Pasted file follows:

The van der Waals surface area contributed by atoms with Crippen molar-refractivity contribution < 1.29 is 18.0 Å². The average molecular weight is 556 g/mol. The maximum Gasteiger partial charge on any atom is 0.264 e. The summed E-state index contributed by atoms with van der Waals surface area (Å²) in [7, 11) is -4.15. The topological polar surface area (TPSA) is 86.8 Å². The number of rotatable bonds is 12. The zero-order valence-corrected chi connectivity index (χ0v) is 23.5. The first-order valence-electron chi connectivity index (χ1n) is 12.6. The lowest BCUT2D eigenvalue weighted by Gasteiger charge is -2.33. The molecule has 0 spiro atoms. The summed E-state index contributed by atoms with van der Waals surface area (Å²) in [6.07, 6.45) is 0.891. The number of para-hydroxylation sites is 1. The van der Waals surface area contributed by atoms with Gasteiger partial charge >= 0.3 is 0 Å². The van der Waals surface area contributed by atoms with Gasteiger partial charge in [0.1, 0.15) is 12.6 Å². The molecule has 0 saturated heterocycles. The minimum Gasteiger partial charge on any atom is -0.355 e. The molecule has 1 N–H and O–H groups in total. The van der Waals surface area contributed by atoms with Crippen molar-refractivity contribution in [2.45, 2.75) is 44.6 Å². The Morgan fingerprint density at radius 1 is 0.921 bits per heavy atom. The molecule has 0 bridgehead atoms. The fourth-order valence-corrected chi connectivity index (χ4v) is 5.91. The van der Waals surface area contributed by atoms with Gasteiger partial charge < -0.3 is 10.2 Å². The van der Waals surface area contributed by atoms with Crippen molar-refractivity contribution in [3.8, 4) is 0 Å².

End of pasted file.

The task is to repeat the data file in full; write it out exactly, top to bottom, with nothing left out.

The van der Waals surface area contributed by atoms with Crippen molar-refractivity contribution < 1.29 is 18.0 Å². The average molecular weight is 556 g/mol. The maximum Gasteiger partial charge on any atom is 0.264 e. The summed E-state index contributed by atoms with van der Waals surface area (Å²) in [7, 11) is -4.15. The topological polar surface area (TPSA) is 86.8 Å². The number of rotatable bonds is 12. The zero-order valence-corrected chi connectivity index (χ0v) is 23.5. The first-order valence-electron chi connectivity index (χ1n) is 12.6. The lowest BCUT2D eigenvalue weighted by Gasteiger charge is -2.33. The molecule has 0 spiro atoms. The summed E-state index contributed by atoms with van der Waals surface area (Å²) in [6.07, 6.45) is 0.891. The number of para-hydroxylation sites is 1. The van der Waals surface area contributed by atoms with Gasteiger partial charge >= 0.3 is 0 Å². The van der Waals surface area contributed by atoms with Gasteiger partial charge in [0.1, 0.15) is 12.6 Å². The molecule has 0 saturated heterocycles. The minimum Gasteiger partial charge on any atom is -0.355 e. The molecule has 1 N–H and O–H groups in total. The van der Waals surface area contributed by atoms with Crippen molar-refractivity contribution in [2.45, 2.75) is 44.6 Å². The Morgan fingerprint density at radius 1 is 0.921 bits per heavy atom. The molecule has 0 bridgehead atoms. The fourth-order valence-corrected chi connectivity index (χ4v) is 5.91. The van der Waals surface area contributed by atoms with Gasteiger partial charge < -0.3 is 10.2 Å². The van der Waals surface area contributed by atoms with Crippen molar-refractivity contribution in [3.8, 4) is 0 Å².